On Monday, Reps. Jim Jordan (R-OH) and Mike Johnson (R-LA), gobsmacked as we all were after the Flynn documents were unsealed last week, sent a letter to FBI Director Christopher Wray. They have requested all documents related to the Flynn case and would like an “in-person” interview with FBI agent Joe Pientka, who interviewed Flynn with Strzok on January 24, 2017. Jordan and Johnson wrote, “Any criminal investigation grounded in Logan Act questions is an obvious political pretext to attack the Trump Administration.”


Fox News reports that after they contacted the FBI about Pientka’s extensive role in Crossfire Hurricane and FISA matters, Pientka was conspicuously removed from the FBI’s website. Sources have told Fox that Pientka remains in a senior role at the agency’s San Francisco field office.

The question is, how material were Flynn’s statements to Strzok and Pientka? Powell tweeted over the weekend that “No lawyer for @GenFlynn has heard the recording or seen the transcript [of Flynn’s intercepted calls with the ambassador]. I bet $1000 there is no mention of ‘sanctions.'”

It is astonishing that the FBI has not provided Flynn’s legal team with a transcript or a recording of his calls with Kislyak.

The other huge revelation came several days before the unsealing of new documents last Wednesday. On April 24, Timothy Shea, who now handles the Flynn case for the DOJ, sent Powell many documents, which prompted her to immediately file a supplement to Flynn’s January motion to dismiss the case. One document included evidence in the form of emails that Van Grack had made a side deal with Flynn’s attorneys at the time from Covington & Burling. (Flynn replaced them with Powell in late 2018.)

Powell’s supplement states she has “found further evidence of misconduct by Mr. Van Grack specifically. Not only did he make baseless threats to indict Michael G. Flynn [Flynn’s son], he made a side deal not to prosecute Michael G. Flynn as a material term of the plea agreement, but he required that it be kept secret between himself and the Covington attorneys [Flynn’s first legal team] expressly to avoid the requirement of disclosure in future cases.” (This document can be viewed here.)


According to the National Review, the “heavily-redacted emails show Flynn’s former lawyers discussing why the deal needed to be “kept secret,” implying that Flynn would be used to testify in further criminal cases. “The government took pains not to give a promise to MTF regarding Michael Jr., so as to limit how much of a ‘benefit’ it would have to disclose as part of its Giglio disclosures to any defendant against whom MTF may one day testify,” one email states. Giglio v. United States says the failure to disclose immunity deals to co-conspirators constitutes a violation of due process rights.”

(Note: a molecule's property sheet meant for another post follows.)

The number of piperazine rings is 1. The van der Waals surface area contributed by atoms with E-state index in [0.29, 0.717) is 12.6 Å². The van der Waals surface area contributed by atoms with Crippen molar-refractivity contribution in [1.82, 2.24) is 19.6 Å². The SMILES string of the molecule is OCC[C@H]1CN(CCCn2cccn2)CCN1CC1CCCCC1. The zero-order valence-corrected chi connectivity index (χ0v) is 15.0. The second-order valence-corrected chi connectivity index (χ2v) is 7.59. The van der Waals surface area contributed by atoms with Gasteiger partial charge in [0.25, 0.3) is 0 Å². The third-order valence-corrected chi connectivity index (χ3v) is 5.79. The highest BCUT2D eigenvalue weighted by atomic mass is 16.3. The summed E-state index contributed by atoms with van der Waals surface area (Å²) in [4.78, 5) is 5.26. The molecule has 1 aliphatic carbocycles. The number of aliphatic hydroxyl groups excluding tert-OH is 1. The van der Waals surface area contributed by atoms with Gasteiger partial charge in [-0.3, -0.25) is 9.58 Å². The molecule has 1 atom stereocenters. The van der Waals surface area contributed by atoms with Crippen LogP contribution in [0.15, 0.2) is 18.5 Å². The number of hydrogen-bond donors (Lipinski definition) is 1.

Anonymous, and widely followed Twitter lawyer, Techno Fog, was the first to pick this up.

Van Grack wanted this side deal kept secret because he would not be legally obligated to disclose it to the lawyers of a defendant Flynn might be testifying against. Van Grack feared knowledge of this deal might reduce Flynn’s credibility in future cases.

Fox News’ Greg Re explains:

For an individual to be prosecuted for a false statement offense under federal law, the lie must be “material.” The newly revealed materials strongly suggest the FBI wasn’t truly concerned about Flynn’s call with Kislyak during the presidential transition period. If the questioning of Flynn by Strzok and Pientka were based on a pretext, that revelation would arguably defeat any assertion that Flynn’s purported lies were material.

That arrangement is contrary to the stated terms of the November 30, 2017 plea offer signed by Van Grack, Flynn, and his lawyers, which represents that there were no other “agreements, promises, or understandings” between the special counsel’s office and Flynn.


The National Review’s Andrew McCarthy, a former assistant U.S. attorney adds, “[F]ederal law requires all terms of a plea agreement to be disclosed to the court; prosecutors are not at liberty to obscure plea terms because they are embarrassed or tactically harmed by having agreed to them.”

The evidence couldn’t be any clearer that Van Grack failed to meet his obligations under Sullivan’s February 2018 order. In my untrained mind, I find his misconduct to be so deliberate and so devious that it rises to the level of criminality. But, as I said, I am not a lawyer. At the very least, it was unethical and it was material to the case, which should be thrown out.

This post is not an exhaustive report of the many ways the FBI’s handling of this case departed from typical FBI protocol. There is evidence that the 302 (FBI interview report) had been edited and other issues as well. The corruption runs deep.

Re notes that Van Grack’s name has been absent from the government’s latest court filings.

More documents are expected to be unsealed soon.